Now that I've finished grumbling about the idiocy of the voiceover and the fact that the film-makers seem to think their audience are complete idiots and incapable of ascertaining anything for themselves, let's get back to the actual movie - which is, I might add, rather good. As the title suggests it is the story of a mouse called Despereaux - or rather, it is partly his story, and partly that of a rat called Roscuro. Now Roscuro (Dustin Hoffman) is a human-loving rat who also loves the sea and the sunlight. He also loves soup - well, where the ship has just landed, everyone loves soup. It just so happens that on the day the ship on which Roscuro travels docks, it's Soup Day - the day when all the kingdom gathers together in excitement awaiting the season's soup to be announced from the royal kitchen. Unfortunately an accident results in the death of the queen, the king proclaiming a ban on soup, and rats being proclaimed a national enemy. Added to this, by some unknown means, most of the light drains from the kingdom and it refuses to rain - though the clouds hang in the air, grey and oppressive, forever. (Sounds like the UK... apart from the not raining part!!)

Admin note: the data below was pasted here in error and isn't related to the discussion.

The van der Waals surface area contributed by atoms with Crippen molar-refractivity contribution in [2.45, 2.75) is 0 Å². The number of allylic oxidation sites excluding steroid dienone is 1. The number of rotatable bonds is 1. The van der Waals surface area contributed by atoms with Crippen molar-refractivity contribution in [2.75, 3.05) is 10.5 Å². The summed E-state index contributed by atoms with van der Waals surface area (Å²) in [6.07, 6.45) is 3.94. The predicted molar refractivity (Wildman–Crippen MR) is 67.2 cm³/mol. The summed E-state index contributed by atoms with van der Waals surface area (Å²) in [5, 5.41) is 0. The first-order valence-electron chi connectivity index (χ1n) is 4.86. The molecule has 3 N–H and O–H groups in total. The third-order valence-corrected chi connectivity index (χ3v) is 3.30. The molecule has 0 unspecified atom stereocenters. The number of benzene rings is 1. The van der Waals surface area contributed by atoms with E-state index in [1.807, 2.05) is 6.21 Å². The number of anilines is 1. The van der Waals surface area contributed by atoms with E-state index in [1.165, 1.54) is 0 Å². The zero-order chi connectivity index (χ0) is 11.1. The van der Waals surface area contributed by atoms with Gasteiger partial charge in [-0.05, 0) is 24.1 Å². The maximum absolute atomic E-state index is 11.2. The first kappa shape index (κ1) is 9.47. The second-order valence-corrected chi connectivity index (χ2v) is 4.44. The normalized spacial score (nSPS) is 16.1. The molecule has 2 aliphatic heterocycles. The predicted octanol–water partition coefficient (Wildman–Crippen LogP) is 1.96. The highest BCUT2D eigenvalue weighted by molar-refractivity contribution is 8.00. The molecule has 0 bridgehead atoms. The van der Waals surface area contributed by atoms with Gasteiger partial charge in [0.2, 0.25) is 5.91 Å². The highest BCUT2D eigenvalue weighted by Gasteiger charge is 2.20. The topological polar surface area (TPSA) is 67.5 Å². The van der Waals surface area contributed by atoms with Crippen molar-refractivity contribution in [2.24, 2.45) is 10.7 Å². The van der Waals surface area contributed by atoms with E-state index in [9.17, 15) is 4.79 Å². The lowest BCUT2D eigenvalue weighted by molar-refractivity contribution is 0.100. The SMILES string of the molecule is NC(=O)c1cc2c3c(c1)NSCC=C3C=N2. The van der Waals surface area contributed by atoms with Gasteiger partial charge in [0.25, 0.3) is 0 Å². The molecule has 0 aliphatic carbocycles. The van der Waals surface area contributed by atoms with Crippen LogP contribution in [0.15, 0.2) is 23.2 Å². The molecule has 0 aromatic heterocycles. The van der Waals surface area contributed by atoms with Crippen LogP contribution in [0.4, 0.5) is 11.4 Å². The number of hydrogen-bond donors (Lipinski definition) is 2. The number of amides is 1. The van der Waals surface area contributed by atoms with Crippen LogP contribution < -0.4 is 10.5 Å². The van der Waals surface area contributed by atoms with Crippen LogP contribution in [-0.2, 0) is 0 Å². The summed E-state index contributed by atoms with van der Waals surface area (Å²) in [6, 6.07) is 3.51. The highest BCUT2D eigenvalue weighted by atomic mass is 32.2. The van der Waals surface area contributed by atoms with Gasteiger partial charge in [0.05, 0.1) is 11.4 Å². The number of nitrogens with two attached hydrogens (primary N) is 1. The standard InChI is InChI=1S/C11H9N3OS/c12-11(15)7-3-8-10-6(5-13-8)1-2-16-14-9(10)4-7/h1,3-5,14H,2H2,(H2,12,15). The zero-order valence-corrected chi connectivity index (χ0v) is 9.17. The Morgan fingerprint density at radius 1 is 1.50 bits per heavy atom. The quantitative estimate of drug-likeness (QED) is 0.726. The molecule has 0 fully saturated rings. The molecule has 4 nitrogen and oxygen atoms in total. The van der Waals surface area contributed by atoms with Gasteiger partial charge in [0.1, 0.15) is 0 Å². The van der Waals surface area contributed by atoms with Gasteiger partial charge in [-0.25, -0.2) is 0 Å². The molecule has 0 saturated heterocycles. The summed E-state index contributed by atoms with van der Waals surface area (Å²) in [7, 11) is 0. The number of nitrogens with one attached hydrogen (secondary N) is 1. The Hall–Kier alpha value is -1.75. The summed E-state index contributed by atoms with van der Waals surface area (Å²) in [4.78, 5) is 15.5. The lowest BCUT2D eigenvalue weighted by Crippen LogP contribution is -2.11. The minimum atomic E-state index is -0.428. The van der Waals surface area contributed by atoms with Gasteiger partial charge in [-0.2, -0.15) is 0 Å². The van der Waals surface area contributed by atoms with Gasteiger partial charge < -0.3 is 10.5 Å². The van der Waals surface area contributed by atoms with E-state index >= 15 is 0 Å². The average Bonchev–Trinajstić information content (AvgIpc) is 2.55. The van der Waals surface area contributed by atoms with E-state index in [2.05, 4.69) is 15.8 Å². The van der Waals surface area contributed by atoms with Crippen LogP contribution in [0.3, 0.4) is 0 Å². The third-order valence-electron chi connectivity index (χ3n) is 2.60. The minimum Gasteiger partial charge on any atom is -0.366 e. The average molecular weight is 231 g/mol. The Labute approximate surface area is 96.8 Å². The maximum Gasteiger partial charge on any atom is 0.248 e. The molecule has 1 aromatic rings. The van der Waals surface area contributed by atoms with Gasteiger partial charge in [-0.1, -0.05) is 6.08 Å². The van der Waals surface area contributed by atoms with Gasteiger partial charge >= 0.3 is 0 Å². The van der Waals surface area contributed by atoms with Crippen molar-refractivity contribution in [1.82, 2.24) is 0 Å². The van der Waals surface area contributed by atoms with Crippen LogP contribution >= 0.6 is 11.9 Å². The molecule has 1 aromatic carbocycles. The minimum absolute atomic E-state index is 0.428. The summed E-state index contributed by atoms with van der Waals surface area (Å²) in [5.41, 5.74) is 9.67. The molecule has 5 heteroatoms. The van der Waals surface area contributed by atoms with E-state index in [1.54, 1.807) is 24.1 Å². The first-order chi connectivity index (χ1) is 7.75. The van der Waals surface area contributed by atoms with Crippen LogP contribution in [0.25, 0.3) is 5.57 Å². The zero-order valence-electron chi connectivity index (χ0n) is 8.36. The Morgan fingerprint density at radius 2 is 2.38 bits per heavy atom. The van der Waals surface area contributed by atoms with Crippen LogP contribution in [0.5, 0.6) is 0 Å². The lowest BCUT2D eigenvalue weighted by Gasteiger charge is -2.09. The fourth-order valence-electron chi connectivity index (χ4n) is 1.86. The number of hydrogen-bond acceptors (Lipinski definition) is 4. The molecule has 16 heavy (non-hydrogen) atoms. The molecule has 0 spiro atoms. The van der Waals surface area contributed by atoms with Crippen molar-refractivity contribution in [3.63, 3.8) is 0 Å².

The rats are also the enemies of the mice. The mice live by an extremely rigid set of rules, the first of which is "thou shalt be afraid" - or at least something like that. When Despereaux (voiced by Matthew Broderick) is born he looks a bit different - he's small, even for a mouse, but has huge ears. Worryingly for his parents he appears unable to learn to be afraid. He won't cower, only scurries for fun, and draws pictures of cats in his notebook and names them "Fluffy". If he doesn't change soon he could face banishment from the mice colony... and then the rats will surely eat him...